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A Further Note on Cronus and Chronos

A Further Note on Cronus and Chronos

By Louis A. Ruprecht, Jr., Georgia State University…..
I recently published a piece at “Religion Dispatches” about the Roman winter festival called Saturnalia. A commentator noted that I had inadvertently confused (or rather, conflated) two very different divinities in that piece: namely, the Greek figures of Cronus and Chronos. I was grateful for the opportunity this provided to say what I should have said then with a bit more care and clarity, and the detail of these reflections seems perfectly suited to the non-at-all nerdy audience at “Religion Nerd.” So here goes. Greek and Roman religions were religions without canonical scriptures; their mythology is notoriously complex and, to modern eyes, often contradictory.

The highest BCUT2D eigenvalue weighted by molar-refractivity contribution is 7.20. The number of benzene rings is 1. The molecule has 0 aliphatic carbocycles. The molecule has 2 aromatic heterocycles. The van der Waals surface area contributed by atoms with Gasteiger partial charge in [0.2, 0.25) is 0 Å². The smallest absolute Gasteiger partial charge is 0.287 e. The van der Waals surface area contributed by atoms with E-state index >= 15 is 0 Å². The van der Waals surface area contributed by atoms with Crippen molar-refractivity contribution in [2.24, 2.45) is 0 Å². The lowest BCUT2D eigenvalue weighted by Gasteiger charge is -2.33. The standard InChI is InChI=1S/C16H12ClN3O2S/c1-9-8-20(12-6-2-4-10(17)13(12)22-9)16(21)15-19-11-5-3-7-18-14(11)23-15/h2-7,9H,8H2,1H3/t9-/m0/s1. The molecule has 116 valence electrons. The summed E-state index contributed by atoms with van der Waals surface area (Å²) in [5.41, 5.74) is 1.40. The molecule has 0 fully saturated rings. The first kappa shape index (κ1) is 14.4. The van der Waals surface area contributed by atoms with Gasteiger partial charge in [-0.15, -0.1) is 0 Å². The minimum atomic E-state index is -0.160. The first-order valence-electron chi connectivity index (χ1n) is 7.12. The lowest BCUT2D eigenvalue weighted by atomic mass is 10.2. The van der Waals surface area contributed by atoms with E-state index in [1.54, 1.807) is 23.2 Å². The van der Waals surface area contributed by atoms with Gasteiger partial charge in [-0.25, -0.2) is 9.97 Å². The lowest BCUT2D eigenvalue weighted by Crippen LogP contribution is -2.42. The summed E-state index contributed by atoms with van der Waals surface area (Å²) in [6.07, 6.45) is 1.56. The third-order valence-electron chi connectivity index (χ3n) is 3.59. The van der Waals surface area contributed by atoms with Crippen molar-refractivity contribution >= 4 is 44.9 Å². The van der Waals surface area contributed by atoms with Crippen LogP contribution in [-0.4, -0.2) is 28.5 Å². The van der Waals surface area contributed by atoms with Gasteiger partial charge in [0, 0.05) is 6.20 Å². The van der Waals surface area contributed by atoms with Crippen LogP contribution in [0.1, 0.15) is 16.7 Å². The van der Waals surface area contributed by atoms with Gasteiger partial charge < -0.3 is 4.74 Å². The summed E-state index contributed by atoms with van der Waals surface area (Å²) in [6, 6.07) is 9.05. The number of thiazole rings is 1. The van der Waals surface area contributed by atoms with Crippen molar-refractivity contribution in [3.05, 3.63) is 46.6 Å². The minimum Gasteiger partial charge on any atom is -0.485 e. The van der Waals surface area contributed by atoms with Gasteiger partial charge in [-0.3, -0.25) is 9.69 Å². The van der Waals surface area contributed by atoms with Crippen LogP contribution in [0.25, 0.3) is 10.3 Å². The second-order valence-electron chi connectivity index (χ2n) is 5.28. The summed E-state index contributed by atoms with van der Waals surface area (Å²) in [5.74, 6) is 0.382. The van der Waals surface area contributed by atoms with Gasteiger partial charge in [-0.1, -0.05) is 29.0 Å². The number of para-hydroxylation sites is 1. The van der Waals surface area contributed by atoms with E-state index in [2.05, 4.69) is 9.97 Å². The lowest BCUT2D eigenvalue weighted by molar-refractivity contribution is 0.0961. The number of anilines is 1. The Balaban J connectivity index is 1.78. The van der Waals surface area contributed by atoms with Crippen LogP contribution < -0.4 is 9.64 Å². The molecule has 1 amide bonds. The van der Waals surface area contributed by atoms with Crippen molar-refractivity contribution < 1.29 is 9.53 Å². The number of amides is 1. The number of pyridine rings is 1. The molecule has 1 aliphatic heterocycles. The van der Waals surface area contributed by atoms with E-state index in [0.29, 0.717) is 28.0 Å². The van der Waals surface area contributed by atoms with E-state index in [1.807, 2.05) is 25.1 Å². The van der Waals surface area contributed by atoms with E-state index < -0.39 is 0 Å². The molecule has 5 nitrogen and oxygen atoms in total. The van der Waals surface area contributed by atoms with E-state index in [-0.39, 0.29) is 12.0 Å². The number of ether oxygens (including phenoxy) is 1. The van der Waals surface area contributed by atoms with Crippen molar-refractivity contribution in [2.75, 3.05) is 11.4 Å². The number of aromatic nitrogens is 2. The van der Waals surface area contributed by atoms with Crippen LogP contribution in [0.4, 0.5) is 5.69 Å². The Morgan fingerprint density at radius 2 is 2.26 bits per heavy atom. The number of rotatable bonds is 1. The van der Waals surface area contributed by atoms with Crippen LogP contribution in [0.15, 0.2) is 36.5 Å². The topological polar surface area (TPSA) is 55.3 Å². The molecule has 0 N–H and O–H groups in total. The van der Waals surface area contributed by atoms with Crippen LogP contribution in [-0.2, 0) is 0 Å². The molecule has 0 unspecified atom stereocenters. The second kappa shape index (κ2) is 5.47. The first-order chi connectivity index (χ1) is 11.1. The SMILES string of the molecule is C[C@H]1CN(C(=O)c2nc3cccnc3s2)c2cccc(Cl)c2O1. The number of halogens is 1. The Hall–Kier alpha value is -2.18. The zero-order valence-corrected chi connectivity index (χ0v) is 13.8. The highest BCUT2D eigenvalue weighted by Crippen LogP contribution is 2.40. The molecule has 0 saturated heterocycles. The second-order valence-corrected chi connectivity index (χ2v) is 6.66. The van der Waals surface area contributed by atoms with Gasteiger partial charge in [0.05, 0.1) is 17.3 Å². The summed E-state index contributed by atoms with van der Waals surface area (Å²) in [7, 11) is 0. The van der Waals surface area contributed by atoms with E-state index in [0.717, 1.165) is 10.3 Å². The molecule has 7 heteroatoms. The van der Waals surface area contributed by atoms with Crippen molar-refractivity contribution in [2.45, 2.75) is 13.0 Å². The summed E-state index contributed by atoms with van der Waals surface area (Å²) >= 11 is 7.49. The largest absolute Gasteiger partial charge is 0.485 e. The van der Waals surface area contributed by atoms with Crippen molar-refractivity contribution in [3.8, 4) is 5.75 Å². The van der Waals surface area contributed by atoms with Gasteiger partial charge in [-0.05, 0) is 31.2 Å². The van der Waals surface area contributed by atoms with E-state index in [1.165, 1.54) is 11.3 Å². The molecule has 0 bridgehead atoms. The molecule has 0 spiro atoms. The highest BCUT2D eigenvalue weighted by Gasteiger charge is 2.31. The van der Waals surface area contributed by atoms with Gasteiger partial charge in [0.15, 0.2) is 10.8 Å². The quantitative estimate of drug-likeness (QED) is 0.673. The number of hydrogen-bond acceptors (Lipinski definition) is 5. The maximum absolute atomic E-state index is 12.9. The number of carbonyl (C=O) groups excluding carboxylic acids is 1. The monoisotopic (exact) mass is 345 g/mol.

The Christian—Pagan Mix-and-Match

The Christian—Pagan Mix-and-Match

Louis A. Ruprecht Jr., Georgia State University…..
After Christmas and Easter, what’s the most important Christian holiday? It’s not really a very Protestant question—since you need saints and Mary, and the whole ritual calendar they entail, to pose it—and even in the Catholic or Orthodox Christian world it depends very much on where you put the question. In Greece the question has a pretty clear answer: it’s August 15, the feast day of the “All-Holy” (Panagia) Virgin Mary. And in Rome it’s equally clear: it was June 29, the Feast of Peter and Paul.